Seven feet of snow?

Capture42012 brought the Midwest the worst drought conditions in a generation! It all began in May when we saw only 1.62 inches of rainfall, nearly 2 1/2 inches below normal!

While the drought continues now, the precipitation began to turn around in December. The problem for many snowlovers has been the warm temperatures. It was just too warm to produce much snowfall in the first few months of the winter. In December, we had a surplus of 1/2 inch, but that got even higher in January.

January 2013 was a very odd month. While we saw over 3 inches of precipitation, almost all of it came in the form of RAIN! For the month we only got 2.7 inches of snow. To make the comparison fully, the 3.09″ of precipitation, had it come as all snow, would have been 2 1/2 FEET! Okay, with that being said. What if all of our precipitation this winter season fell as snow? We’ve had 8.51 inches of precipitation. Move that decimal point over to the left one place and if all of the snow came down heavy, we would’ve seen 85 inches! The record snowiest winter season for Rockford is 74.5 inches, set 1978/1979.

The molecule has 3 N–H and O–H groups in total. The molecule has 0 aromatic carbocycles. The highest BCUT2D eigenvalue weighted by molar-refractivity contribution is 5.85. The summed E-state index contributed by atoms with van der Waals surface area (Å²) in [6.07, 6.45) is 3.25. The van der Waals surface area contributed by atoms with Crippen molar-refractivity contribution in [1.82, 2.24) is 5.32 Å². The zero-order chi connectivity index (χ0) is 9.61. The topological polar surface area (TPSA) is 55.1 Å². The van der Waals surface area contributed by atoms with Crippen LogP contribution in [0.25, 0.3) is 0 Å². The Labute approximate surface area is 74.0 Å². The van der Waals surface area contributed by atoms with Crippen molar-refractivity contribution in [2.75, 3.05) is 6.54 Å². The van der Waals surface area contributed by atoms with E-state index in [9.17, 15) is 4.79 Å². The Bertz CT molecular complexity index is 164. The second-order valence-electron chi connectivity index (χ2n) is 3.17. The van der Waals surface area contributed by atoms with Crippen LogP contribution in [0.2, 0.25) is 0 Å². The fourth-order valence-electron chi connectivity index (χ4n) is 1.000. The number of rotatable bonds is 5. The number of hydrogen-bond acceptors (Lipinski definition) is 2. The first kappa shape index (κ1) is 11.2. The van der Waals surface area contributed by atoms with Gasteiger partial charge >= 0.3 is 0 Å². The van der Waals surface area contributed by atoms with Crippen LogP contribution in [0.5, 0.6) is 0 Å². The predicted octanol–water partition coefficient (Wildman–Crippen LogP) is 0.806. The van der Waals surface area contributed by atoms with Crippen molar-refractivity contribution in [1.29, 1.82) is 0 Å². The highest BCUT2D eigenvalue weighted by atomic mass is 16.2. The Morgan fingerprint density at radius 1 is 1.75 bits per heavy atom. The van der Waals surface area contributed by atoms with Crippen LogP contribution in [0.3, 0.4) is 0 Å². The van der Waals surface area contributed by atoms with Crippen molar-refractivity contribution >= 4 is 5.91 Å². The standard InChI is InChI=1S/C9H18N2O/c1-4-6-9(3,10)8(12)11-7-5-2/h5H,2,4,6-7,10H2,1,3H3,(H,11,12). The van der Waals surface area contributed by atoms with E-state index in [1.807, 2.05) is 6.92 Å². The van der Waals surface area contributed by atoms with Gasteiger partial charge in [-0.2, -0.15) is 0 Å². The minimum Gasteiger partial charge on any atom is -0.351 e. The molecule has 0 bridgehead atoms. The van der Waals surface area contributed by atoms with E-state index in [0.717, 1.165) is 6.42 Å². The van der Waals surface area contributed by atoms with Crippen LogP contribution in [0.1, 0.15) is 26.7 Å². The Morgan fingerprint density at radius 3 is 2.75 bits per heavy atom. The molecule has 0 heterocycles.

Bottom line: The precipitation trend has been wonderful for our drought woes. It’s also beneficial to be making this up in the latter part of the winter season versus the early part. Heading into March, it will prep our precious agricultural zones with much-needed moisture and nutrients! -Eric

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Posted under drought, rain, statistics, weather

This post was written by qni_it on February 27, 2013

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